Transitional moments in our lives often revolve around rejection. We’re all meant to experience it at different points, some of us more often than others. The fear of rejection can put shivers down even the most confident person’s spine. I’ve experienced it both professionally and in relationships, and it always hurts. That is, the rejection itself hurts. What does, however, get easier is the way you bounce back from it and how you learn to let it change you in positive ways.
When I get rejected, I let myself feel sad for a few days. I allow myself a pity party, letting irrational thoughts flood my mind for a day or two. But then, I set them on fire. I remember that my worth is not measured by the number of rejections I’ve received. My worth does not depend on someone else’s approval.
If you’ve just been rejected, you have to remember that the person who rejected you only rejected one aspect of you. They rejected the shy girl they saw at the bar, the writer who didn’t fit their current needs, or the overqualified job candidate. They never got a chance to see all the layers that make you who you are today. They never got to see your depth, what moves you, what makes you smile, what puts tears down your face. They never saw past that one facet you presented.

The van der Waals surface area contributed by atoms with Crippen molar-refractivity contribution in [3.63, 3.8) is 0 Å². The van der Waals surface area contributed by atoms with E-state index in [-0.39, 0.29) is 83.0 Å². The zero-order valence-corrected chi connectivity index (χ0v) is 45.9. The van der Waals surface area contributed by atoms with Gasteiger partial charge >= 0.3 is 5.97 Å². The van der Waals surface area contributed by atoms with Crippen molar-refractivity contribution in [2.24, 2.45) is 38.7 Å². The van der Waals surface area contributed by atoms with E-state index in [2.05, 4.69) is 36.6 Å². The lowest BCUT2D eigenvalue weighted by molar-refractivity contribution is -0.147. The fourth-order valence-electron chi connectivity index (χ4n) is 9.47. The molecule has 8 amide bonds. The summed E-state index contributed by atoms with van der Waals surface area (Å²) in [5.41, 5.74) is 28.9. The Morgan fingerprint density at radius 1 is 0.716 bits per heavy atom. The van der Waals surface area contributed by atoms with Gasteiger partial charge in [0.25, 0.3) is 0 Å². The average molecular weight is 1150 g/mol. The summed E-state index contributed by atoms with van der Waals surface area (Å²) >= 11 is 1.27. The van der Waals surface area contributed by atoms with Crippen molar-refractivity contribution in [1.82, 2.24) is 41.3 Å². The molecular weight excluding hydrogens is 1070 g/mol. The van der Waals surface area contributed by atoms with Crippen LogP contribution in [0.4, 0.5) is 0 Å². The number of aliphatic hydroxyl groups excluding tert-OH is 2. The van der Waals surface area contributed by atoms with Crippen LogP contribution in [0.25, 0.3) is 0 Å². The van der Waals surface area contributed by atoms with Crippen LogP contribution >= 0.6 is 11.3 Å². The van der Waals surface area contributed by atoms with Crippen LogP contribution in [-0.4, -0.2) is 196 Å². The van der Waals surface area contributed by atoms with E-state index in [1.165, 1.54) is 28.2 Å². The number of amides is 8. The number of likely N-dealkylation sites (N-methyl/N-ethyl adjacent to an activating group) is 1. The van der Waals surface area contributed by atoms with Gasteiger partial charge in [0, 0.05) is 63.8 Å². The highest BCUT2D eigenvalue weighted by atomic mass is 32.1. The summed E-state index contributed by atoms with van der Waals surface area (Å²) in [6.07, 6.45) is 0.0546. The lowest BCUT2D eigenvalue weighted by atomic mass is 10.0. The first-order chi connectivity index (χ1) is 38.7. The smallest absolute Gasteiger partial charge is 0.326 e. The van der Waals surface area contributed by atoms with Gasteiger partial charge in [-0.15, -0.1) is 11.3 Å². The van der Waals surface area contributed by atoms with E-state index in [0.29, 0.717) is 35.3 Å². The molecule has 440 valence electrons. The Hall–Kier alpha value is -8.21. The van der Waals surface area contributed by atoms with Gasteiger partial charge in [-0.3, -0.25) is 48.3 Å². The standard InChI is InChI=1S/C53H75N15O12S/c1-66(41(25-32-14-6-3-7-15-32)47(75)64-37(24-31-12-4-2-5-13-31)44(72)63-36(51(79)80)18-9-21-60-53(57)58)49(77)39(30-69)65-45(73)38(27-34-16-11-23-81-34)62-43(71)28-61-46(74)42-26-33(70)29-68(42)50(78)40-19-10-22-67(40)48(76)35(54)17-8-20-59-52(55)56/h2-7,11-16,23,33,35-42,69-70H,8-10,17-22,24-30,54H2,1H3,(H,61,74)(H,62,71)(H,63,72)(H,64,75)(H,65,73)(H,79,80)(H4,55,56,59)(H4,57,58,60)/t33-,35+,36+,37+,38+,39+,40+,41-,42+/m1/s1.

You have to remember that in a world of billions, not everyone is compatible. You know what they say, you can be the yummiest peach in the world, but there’ll always be someone who just doesn’t like peaches. But there are many who do. This one rejection doesn’t define you, it doesn’t make you any less. You’re not losing out on anything because it was never meant to work out. Don’t chase after the things that aren’t for you because you’ll close yourself off to the things that’ll actually set your heart on fire.
And in the end, you know what’s worse than being rejected? Not knowing. Being the person who plays it safe, the person who’s still wondering because they never took a chance. So maybe you feel sad right now, or maybe you’re ashamed, but you have something special in the palm of your hands. You’re brave. You’re the one who tries, the one who takes risks. You’re the one who looks fear in the eye, and gives it a shot anyway. Those who don’t get rejected as much as you do may not have hurt as deeply, but they have to live with that dull pain of a lifetime of what-ifs.
Putting yourself out there is one of the hardest things to do in this world because so much value, internal and external, is placed on acceptance and success. But the only real failure is not trying. If you’re feeling sad about being rejected, you’ve done something that so many wished they had the bravery to do, and you should be proud of yourself. Damn proud.